Marios Mouratidis is a PhD student and a research associate at the chair of Computers-supported Cooperative Work and Social Media, University of Siegen. His research focuses on participation, maker methodologies, digital fabrication and innovation in Germany and Palestine.
Nina Boulus-Rødje is an Associate Professor in the Sustainable Digitalization Research Group at Roskilde University (Denmark). Throughout her career, she has carried out qualitative research, studying digitalization processes across various organizations and sectors. In the past seven years, she has carried out research in Palestine, focusing on the tech-entrepreneurial scene. With a strong interest in studying technologies and work practice, she is equally interested in methodologies used for studying these.
Dave Randall is a senior professor at the Institute for Information Systems and New Media at the University of Siegen. His research interests center on the use of ethnographic methods in technology-related fields, mainly for design and evaluation purposes. He has published extensively in this area. A specific interest lies in understanding the uses of new technology by less-well understood groups and communities and he has supported the work of researchers in areas like Colombia, Brazil, Bosnia-Herzegovina, Palestine and North Africa. He is the author of seven books and over 100 peer reviewed papers.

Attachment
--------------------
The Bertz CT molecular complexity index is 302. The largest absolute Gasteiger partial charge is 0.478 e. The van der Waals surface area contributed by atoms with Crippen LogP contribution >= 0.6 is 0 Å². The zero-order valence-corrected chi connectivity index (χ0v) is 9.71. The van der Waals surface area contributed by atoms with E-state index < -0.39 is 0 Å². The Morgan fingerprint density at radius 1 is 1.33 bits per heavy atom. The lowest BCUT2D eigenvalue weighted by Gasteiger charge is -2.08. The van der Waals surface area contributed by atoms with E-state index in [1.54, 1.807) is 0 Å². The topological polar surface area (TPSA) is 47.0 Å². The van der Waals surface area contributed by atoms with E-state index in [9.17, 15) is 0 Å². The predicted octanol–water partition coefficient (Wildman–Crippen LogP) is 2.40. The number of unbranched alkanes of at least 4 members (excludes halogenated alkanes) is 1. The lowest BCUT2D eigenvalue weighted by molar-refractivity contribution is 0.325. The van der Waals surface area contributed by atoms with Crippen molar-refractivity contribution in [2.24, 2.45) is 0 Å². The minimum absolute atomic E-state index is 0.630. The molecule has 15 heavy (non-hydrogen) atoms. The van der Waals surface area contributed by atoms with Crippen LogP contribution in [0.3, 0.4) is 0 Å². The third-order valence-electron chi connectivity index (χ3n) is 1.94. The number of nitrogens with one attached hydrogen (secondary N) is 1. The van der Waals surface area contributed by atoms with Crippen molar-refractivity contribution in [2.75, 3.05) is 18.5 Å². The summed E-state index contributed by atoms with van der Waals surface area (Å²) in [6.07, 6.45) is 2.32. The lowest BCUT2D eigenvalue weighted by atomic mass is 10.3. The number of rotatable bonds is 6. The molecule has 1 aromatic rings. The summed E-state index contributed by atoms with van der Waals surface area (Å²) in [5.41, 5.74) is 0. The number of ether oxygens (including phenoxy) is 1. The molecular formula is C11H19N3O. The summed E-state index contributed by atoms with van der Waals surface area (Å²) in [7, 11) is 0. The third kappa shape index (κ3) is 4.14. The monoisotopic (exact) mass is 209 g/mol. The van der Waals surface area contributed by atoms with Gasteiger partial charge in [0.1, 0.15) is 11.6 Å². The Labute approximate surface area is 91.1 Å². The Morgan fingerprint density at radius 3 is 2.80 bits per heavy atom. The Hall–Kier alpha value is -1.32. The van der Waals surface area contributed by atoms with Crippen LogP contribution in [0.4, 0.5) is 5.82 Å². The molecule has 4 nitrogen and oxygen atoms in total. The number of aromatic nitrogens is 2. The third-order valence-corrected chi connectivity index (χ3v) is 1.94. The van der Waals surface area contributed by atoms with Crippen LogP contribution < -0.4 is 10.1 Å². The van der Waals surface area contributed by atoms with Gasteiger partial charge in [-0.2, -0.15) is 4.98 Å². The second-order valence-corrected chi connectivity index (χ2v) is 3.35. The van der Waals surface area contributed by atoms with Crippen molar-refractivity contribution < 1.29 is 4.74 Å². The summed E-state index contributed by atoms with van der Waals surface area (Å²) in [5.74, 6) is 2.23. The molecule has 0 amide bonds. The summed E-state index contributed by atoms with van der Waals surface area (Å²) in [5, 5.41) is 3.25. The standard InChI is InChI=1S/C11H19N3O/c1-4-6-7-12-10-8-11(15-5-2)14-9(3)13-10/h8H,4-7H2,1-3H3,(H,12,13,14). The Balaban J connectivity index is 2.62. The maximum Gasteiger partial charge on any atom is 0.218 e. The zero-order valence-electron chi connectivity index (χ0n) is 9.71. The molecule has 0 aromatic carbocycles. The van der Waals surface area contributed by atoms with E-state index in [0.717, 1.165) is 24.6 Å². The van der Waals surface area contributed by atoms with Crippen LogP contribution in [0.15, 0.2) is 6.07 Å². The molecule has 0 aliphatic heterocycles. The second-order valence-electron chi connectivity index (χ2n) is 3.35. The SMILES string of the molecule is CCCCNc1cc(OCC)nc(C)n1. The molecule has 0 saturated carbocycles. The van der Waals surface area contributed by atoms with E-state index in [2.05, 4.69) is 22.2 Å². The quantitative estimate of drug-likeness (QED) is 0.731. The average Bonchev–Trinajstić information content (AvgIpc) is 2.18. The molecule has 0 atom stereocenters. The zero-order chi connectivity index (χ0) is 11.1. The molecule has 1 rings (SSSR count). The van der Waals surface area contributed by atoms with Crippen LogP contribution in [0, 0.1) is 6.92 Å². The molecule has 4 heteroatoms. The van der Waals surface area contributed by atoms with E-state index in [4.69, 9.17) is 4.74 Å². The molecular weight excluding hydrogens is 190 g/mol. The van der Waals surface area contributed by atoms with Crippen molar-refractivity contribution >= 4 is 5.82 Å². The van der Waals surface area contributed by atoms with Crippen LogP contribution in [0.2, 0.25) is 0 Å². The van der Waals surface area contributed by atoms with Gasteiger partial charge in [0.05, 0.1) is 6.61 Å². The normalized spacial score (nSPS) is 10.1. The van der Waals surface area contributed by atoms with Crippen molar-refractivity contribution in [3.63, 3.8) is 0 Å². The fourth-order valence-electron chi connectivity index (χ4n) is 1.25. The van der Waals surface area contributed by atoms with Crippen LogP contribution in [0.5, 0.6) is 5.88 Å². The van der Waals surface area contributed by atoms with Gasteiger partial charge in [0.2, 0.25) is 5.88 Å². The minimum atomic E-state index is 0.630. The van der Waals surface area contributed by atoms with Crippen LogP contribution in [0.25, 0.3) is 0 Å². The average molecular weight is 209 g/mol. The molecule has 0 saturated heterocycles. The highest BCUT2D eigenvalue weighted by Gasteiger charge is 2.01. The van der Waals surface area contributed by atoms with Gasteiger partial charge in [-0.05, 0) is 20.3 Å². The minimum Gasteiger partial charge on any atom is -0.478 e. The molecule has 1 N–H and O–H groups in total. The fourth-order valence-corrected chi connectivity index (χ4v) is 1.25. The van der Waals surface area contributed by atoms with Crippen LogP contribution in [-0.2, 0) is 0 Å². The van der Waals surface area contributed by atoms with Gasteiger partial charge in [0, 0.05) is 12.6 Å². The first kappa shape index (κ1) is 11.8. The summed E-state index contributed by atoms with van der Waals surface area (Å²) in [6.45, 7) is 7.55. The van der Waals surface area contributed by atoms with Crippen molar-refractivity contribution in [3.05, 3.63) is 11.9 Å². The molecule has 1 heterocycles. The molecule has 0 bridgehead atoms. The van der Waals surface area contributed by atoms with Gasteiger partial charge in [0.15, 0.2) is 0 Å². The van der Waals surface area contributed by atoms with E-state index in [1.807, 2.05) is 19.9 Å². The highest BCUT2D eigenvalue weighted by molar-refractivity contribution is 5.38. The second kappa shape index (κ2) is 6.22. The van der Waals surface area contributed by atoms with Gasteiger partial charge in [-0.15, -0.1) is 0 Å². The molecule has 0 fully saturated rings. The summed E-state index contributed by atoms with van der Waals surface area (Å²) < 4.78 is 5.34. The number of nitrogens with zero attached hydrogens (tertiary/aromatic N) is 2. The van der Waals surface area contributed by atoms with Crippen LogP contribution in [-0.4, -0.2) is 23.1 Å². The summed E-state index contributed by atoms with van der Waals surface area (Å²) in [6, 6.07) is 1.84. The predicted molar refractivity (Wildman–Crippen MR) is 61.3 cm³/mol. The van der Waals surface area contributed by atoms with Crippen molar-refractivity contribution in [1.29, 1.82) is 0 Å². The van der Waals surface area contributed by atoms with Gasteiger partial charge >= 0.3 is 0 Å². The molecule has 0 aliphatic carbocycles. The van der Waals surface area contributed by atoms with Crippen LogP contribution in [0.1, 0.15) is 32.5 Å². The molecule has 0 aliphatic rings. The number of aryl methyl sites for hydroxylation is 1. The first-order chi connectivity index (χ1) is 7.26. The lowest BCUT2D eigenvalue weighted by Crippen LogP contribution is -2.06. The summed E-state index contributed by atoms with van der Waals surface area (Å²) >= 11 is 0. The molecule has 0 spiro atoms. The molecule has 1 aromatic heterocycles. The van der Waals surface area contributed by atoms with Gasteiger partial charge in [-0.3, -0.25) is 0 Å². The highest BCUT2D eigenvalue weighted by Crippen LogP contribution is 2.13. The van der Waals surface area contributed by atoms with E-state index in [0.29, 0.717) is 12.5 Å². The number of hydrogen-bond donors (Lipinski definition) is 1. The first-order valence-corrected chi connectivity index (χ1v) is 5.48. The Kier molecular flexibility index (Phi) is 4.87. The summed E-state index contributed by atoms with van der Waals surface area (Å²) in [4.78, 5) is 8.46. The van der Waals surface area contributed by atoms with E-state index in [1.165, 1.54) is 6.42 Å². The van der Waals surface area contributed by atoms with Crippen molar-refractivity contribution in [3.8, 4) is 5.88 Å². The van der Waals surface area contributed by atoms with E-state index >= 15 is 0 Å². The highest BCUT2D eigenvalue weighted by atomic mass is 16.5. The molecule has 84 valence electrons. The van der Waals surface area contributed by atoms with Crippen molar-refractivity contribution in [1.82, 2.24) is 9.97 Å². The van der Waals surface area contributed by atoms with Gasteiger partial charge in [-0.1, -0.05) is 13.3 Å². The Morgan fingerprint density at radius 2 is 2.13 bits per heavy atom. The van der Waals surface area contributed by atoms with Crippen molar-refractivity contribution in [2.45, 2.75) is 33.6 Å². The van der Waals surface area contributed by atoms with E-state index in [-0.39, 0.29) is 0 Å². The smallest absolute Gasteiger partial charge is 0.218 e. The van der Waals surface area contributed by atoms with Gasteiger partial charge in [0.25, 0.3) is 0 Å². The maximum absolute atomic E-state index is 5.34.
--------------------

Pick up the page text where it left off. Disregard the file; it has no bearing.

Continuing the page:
Bryan Semaan is an Assistant Professor in the School of Information Studies at Syracuse University, where he is a founding member of the Behavior, Information, Technology, and Society (BITS) Laboratory. The overarching goal of his research is to examine the role of Information and Communication Technologies (ICTs) in enabling resilience amongst people immersed in challenging contexts (e.g. LGBTQ-identifying individuals “coming out”, veterans seeking mental health care, and people forming a political identity).
Volker Wulf is a computer scientist with an interest in the area of IT system design in real-world contexts, this includes the development of innovative applications from the areas of cooperation systems, knowledge management and community support. One special focus lies on flexible software architecture which can be adapted by end-users. Further research focuses on methods of user-oriented software development and introduction processes. He is the head of the Institute for Information Systems and New Media at the University of Siegen.